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Strong Opinions [NOOK Book]

Overview

In this collection of interviews, articles, and editorials, Nabokov ranges over his life, art, education, politics, literature, movies, and modern times, among other subjects.  Strong Opinions offers his trenchant, witty, and always engaging views on everything from the Russian Revolution to the correct pronunciation of Lolita.


From the Trade Paperback edition. ...
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Strong Opinions

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Overview

In this collection of interviews, articles, and editorials, Nabokov ranges over his life, art, education, politics, literature, movies, and modern times, among other subjects.  Strong Opinions offers his trenchant, witty, and always engaging views on everything from the Russian Revolution to the correct pronunciation of Lolita.


From the Trade Paperback edition.

In this collection of interviews, articles and editorials, the author discusses art, education, politics, literature, movies, and his own life.

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What People Are Saying

John Updike
Navakov writes prose the only way it should be written, that is, ecstatically.
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Product Details

  • ISBN-13: 9780307788078
  • Publisher: Knopf Doubleday Publishing Group
  • Publication date: 2/16/2011
  • Series: Vintage International
  • Sold by: Random House
  • Format: eBook
  • Pages: 368
  • Sales rank: 922,989
  • File size: 3 MB

Meet the Author

Vladimir Nabokov
Readers of Vladimir Nabokov's books might be slightly uncomfortable with them, were they not so awe-inspiring. Nabokov had a penchant for writing about the tragic and the taboo; but his erudite, inventive approach to narration -- buttressed by his formidable academic and cultural intellect -- made him a literary legend.

Biography

Vladimir Vladimirovich Nabokov was born on April 23, 1899, in St. Petersburg, Russia. The Nabokovs were known for their high culture and commitment to public service, and the elder Nabokov was an outspoken opponent of antisemitism and one of the leaders of the opposition party, the Kadets. In 1919, following the Bolshevik revolution, he took his family into exile. Four years later he was shot and killed at a political rally in Berlin while trying to shield the speaker from right-wing assassins.

The Nabokov household was trilingual, and as a child Nabokov was already reading Wells, Poe, Browning, Keats, Flaubert, Verlaine, Rimbaud, Tolstoy, and Chekhov, alongside the popular entertainments of Sir Arthur Conan Doyle and Jules Verne. As a young man, he studied Slavic and romance languages at Trinity College, Cambridge, taking his honors degree in 1922. For the next eighteen years he lived in Berlin and Paris, writing prolifically in Russian under the pseudonym Sirin and supporting himself through translations, lessons in English and tennis, and by composing the first crossword puzzles in Russian. In 1925 he married Vera Slonim, with whom he had one child, a son, Dmitri.

Having already fled Russia and Germany, Nabokov became a refugee once more in 1940, when he was forced to leave France for the United States. There he taught at Wellesley, Harvard, and Cornell. He also gave up writing in Russian and began composing fiction in English. In his afterword to Lolita he claimed: "My private tragedy, which cannot, and indeed should not, be anybody's concern, is that I had to abandon my natural idiom, my untrammeled, rich, and infinitely docile Russian tongue for a second-rate brand of English, devoid of any of those apparatuses -- the baffling mirror, the black velvet backdrop, the implied associations and traditions -- which the native illusionist, frac-tails flying, can magically use to transcend the heritage in his own way." [p. 317] Yet Nabokov's American period saw the creation of what are arguably his greatest works, Bend Sinister (1947), Lolita (1955), Pnin (1957), and Pale Fire (1962), as well as the translation of his earlier Russian novels into English. He also undertook English translations of works by Lermontov and Pushkin and wrote several books of criticism. Vladimir Nabokov died in Montreux, Switzerland, in 1977.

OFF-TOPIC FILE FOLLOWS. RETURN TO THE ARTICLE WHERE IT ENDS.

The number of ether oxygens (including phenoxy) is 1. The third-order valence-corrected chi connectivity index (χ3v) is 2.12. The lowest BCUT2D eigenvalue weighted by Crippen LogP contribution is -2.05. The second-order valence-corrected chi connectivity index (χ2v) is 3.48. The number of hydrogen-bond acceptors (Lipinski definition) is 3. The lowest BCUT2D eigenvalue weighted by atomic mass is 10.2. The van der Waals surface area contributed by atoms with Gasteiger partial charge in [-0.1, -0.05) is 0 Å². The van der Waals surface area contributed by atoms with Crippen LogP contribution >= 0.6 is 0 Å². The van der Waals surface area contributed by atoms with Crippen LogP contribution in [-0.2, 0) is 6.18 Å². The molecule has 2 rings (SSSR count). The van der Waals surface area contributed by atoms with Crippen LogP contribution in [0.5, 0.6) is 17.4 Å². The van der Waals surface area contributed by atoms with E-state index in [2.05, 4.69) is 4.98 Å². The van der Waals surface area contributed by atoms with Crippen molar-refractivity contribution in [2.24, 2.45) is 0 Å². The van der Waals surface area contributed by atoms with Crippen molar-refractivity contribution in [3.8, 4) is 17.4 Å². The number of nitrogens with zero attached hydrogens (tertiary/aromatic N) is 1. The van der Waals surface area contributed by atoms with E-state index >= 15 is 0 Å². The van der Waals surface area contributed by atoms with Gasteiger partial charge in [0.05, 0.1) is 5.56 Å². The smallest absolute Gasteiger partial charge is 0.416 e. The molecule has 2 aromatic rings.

Author biography courtesy of Random House, Inc.

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    1. Also Known As:
      Vladimir Sirin
    1. Date of Birth:
      April 23, 1899
    2. Place of Birth:
      St. Petersburg, Russia
    1. Date of Death:
      July 2, 1977
    2. Place of Death:
      Montreux, Switzerland

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Sort by: Showing 1 Customer Reviews
  • Posted July 3, 2011

    Painfully funny, and incredibly insightful

    I would recommend this to anyone, whether you like Nabokov or not. It's a sort of scapbook of interviews, essays, articles, and other such stuff. Basically, one of the great genuises of world literature speaks his mind on all kinds of topics, from the trivial to the profound. Nabokov's deadpan wit is scathing and absolutely hilarious in regards to Freud, modern art, fashionable Russion writers, "poetic" translations, symbolism in literary analysis, modern poetry, and all manner of sacred cows. He is perhaps at his funniest when actually critiquing his poor interviewers for their innocent preconceptions of words like "reality", or "conformity". His mind is a treasure-trove of the weird, disturbing, and absurd. Bizzare facts about tapeworms and the torture of exotic songbirds are placed alongside lepidoptera and literature. Simply one of the best books of essays ever compiled.

    1 out of 1 people found this review helpful.

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